What is the message?  First of all, the movie affirms Aristotle and rejects Rousseau:  civilization is man’s natural state.  And what holds man in society?  Sex, of course.  That is, the duties to spouses, children, kin, and clan.  So it was, and so it must be.  Notice that Disney’s treatment of sex is the opposite of the one fashionable now.  Movies nowadays tend to treat sex as an anarchic thing.  They associate it with the breaking of social bonds in pursuit of pleasure.  “Freedom” and “sexual bliss” are as sononymous to screenwriters as they are to adolescent boys.  But this is entirely backwards.  As The Jungle Book makes clear, it is the nature of sex to bind.  First of all, it binds a man to his wife and the children this act produces.  Less directly, it locks the man into the wider civilization, forces him to work, gives him a stake in the social order.

The story Walt Disney tells here is very old.  Indeed, it is the oldest known story in the world.  When the countryside of Uruk was being ravaged by the wild man Enkidu, Gilgamesh sends out a temple prostitute to give herself to the savage.  By uniting himself to a woman, Enkidu is separated from the world of animals and joins the world of men.  The Sumerians, too, knew that sex binds.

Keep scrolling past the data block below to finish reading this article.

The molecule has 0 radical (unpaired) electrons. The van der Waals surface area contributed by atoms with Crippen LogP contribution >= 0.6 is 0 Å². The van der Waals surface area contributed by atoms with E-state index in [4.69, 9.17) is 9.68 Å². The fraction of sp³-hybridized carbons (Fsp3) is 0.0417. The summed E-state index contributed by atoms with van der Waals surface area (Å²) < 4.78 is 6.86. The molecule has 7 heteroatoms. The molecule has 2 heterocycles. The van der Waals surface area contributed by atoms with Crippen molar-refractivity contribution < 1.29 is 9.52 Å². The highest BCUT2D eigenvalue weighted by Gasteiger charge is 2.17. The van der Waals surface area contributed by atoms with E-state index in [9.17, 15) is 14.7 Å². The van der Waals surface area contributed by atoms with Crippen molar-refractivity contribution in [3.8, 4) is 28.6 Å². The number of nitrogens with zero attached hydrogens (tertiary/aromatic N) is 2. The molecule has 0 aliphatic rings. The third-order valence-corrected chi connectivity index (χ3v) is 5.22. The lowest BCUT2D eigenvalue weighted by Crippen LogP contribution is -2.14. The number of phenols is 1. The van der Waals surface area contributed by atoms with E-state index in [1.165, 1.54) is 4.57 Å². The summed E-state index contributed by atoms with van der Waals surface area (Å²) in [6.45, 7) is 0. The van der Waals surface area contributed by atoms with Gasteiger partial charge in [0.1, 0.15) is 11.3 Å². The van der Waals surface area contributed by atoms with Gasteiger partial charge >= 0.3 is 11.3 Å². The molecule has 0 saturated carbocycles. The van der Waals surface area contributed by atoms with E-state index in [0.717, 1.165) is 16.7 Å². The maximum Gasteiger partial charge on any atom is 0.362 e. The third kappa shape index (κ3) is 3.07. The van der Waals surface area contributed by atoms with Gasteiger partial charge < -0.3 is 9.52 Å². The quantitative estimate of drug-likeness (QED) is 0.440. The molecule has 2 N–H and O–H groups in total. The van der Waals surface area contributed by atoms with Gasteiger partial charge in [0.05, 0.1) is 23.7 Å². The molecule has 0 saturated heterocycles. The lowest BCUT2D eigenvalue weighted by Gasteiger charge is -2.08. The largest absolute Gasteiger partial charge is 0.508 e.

Best of the Web lately

“When the facade of Its for the children! is stripped away, child support is all about removing fathers from the lives of their children.”  A shocking statement, but Dalrock provides convincing arguments.

“The only way to preserve the independent integrity of the family is to raise it above the state, where it belongs.”  See how A. M. connects this to monarchy and the American founding.

Youth ministry undermines fathers (as well as being a monumental failure at keeping teens in the Church).  The Elusive Wapiti has convinced me.

Edward Feser on one of my favorite movies:  Vertigo.

How about some journalism-bashing?  The Gell-Mann Amnesia Effect:  whenever we know enough about a subject to judge, we always find newspapers to be seriously inaccurate and unreliable, so why do we trust them when we read about subjects when we can’t judge their accuracy?

Best science errors at the movies

Any idiot can make a science error, but the best movie errors give something of real value.  A good science blooper has pedagogic value.  It has some superficial plausibility, and in explaining to your students why it’s wrong, they really learn something.  Here are my three favorites: